John D. Rockefeller’s Surprise Success Secret
Stephen Carter
June 3, 2024
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John D. Rockefeller’s Surprise Success Secret

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As a student of John Maxwell, I learned early on to place great value on reflection. My previous mode of operation was born out of the belief that wisdom came from experience: when I was taught that wisdom actually came from evaluated experience, I began placing more value on the evaluation process. Whether it is at the end of a week, at the end of a month, or at the end of a year, I strive to set aside time to reflect. Out of this intentional time of reflection came yet another realization: reflection requires more listening than talking.

Sages from the past promote the virtues of a life filled with active listening, yet the practice is hard, especially in the field education. Our daily lives are filled with communication, and we are usually actively engaged in speaking during this time—from teaching our classes to running our meetings to communicating with the parents, we can get caught in the trap of talking more than listening. Or at least, I can.

Recently I read a story about the famous industrialist John D. Rockefeller and his listening habits. Some even credit the majority of his wealth to his ability to listen instead of talk. When asked about this, Rockefeller would quote from his favorite children’s poem:

A Wise Old Owl Lived In an Oak / The More He Saw, The Less He Spoke / The Less He Spoke, the More He Heard / Why Can’t We All Be Like That Bird?

Truth is often couched in simplicity and this poem is one such example. Long have owls held sway as metaphors of wise givers of advice and this is directly linked to their attentiveness and generally quiet demeanor (except for the owl who lives in the tree across from my bedroom window and decides to wake me up periodically at 2 AM). Indeed, when one of the most successful individuals in history quotes a simple poem about a bird, it warrants our attention.

Listening leads to thinking and thinking leads to reflection and reflection leads to evaluation and evaluation leads to wisdom. In this way, listening is our pathway to wisdom and the surest means of being in a state of continuous improvement. And a state of continuous improvement is the surest means to maintaining growth mindset, which is the surest means of living out the entrepreneurial mindset. It is both easy to do and easy not to do.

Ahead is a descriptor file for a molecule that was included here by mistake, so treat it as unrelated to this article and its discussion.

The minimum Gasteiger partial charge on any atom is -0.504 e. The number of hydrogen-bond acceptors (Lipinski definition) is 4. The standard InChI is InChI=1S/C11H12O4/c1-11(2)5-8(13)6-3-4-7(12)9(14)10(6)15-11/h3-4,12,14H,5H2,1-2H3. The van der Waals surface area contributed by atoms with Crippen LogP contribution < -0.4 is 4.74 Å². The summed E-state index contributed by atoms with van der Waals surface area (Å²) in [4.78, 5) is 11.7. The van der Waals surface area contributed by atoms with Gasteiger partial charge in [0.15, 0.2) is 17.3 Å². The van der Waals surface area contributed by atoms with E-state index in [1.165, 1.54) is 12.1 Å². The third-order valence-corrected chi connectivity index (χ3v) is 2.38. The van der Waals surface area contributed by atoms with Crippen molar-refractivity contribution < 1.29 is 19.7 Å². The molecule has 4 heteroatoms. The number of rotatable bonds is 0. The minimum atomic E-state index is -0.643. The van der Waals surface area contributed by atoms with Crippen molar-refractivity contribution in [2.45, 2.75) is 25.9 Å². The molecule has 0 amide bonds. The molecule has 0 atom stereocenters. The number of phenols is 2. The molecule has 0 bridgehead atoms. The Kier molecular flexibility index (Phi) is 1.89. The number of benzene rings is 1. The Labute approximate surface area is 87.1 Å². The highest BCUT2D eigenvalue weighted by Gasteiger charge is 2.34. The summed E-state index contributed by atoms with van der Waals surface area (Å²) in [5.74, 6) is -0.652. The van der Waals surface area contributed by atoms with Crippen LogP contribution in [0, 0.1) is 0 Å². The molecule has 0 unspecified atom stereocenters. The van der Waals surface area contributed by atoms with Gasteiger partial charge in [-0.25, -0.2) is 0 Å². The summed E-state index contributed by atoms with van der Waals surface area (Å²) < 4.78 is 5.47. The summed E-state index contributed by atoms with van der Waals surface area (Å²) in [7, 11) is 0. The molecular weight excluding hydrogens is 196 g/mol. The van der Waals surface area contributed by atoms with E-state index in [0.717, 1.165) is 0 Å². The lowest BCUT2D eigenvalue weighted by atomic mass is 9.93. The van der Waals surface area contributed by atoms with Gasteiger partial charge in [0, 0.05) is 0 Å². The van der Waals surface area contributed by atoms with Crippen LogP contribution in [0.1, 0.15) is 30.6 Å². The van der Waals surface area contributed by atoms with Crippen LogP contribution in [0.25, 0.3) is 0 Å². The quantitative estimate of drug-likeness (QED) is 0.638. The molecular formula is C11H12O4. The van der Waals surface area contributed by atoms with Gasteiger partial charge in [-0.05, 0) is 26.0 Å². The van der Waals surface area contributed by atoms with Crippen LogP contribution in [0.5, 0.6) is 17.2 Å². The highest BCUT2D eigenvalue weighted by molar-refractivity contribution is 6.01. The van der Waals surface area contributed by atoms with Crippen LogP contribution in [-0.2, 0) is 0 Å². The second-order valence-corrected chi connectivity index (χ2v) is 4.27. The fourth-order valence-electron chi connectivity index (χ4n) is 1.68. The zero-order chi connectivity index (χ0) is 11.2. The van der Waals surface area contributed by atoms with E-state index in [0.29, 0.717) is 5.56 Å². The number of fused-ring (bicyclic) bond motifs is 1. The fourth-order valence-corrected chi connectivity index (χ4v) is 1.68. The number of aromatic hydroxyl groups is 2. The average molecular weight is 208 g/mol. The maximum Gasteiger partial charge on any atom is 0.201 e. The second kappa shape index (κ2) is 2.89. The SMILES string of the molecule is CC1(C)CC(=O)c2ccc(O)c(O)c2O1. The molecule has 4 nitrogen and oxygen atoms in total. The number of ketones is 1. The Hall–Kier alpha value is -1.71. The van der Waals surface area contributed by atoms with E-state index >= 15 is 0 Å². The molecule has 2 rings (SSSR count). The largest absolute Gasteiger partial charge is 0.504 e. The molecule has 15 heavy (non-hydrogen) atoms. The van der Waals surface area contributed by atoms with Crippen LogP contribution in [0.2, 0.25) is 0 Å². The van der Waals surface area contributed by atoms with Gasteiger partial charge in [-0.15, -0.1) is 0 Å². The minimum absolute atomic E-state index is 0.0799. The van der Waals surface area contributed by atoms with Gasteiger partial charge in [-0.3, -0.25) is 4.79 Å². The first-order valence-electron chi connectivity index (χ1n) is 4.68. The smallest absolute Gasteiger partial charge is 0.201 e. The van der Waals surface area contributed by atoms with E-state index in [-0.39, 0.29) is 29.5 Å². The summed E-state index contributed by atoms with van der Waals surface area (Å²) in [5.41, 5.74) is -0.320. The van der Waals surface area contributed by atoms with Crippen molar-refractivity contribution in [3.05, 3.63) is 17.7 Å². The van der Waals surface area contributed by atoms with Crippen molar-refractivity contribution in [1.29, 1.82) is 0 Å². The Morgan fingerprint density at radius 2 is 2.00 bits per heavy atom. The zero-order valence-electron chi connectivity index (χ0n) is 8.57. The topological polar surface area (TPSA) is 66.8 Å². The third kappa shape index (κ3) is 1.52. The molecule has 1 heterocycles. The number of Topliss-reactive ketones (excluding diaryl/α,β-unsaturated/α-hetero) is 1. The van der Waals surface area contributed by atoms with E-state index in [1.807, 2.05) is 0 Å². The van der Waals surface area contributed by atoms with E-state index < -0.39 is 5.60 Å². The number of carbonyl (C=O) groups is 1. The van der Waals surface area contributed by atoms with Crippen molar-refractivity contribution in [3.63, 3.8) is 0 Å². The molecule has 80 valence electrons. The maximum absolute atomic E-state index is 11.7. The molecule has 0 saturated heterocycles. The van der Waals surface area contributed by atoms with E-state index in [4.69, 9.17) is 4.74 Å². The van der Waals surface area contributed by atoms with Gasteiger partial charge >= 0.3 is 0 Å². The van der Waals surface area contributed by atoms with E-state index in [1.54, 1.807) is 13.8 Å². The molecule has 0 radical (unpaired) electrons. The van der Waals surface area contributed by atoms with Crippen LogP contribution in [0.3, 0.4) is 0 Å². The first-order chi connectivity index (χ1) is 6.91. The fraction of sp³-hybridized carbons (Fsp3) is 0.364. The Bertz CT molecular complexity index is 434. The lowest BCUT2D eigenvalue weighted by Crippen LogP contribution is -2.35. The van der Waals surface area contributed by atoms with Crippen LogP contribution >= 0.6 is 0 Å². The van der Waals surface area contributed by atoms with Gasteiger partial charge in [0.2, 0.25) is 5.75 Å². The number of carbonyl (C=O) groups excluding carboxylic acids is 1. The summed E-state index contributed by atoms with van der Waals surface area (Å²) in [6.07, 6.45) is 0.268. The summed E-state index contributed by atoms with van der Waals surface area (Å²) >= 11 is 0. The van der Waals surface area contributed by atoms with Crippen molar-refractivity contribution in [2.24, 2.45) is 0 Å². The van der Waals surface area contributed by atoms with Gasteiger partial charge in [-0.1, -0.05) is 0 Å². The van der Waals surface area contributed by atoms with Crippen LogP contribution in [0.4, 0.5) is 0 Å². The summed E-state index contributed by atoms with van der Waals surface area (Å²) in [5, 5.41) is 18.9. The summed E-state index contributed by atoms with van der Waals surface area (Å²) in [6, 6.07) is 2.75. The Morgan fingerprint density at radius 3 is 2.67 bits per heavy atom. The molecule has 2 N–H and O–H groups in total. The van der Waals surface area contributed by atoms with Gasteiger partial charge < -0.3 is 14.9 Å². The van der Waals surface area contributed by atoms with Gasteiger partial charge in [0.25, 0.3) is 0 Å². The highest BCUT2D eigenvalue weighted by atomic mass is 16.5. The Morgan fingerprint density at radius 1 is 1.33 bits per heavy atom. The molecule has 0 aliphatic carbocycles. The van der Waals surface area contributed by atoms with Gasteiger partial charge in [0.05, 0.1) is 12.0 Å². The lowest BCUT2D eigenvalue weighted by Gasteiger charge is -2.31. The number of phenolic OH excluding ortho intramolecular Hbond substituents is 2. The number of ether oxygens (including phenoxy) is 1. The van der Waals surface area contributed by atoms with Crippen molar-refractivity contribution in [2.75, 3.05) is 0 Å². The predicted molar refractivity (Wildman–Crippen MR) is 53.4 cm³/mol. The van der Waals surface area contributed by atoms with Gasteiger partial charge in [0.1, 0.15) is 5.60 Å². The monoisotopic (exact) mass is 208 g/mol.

This is the time of the school year when our students have all but left the building and we are wrapping up the final procedures to kick off summer. We are counting books, filling out forms, putting on out-of-office notifications on our email, and generally closing shop.

And it can be tempting during this time to focus so heavily on closing the year that we forget (or intentionally ignore) the need to reflect. And in this way, we go right into preparing for the next year without having truly evaluated the year that has just ended. In this way, we do a disservice to ourselves and to our students.

In the space of the entrepreneurial mindset, reflection is of the utmost importance. Reflection serves to provide feedback, to inspire pivoting, and to foster growth. Without it, we fail to become 1% better every day. Without it, we begin to fall into a fixed mindset.

What are some ways in which reflection has been instrumental in your life? I’d love to hear your examples, so feel free to share by replying to this newsletter.

Let’s Go!  


“That Wise Old Owl”



Join my free virtual workshop on June 6th to learn more about starting an entrepreneurship program at your school.
My mission is to help private schools launch an impactful and effective entrepreneurship program on their campus through the transformative power of teaching the entrepreneurial mindset.
I have helped over ten K-12 schools launch successful programs on their campus and have a tried and tested program that teaches the entrepreneurial mindset in a meaningful way by engaging students and preparing them for the future.

Join me Thursday, June 6 at 11 AM ET

Attendees will learn:

  1. The primary steps to launch an entrepreneurship program
  2. The core competencies in the curriculum
  3. The formula for a successful student-run business
  4. The principles and attributes of the entrepreneurial mindset
All attendees will get a free copy in the mail of Stephen’s book, Teaching the Entrepreneurial Mindset: Innovative Education for K-12 Schools


❝  Imagine your culture infused with growth mindset, grit, redefining failure, and opportunity seeking. Imagine your team acting and thinking like entrepreneurs.

  Stephen Carter

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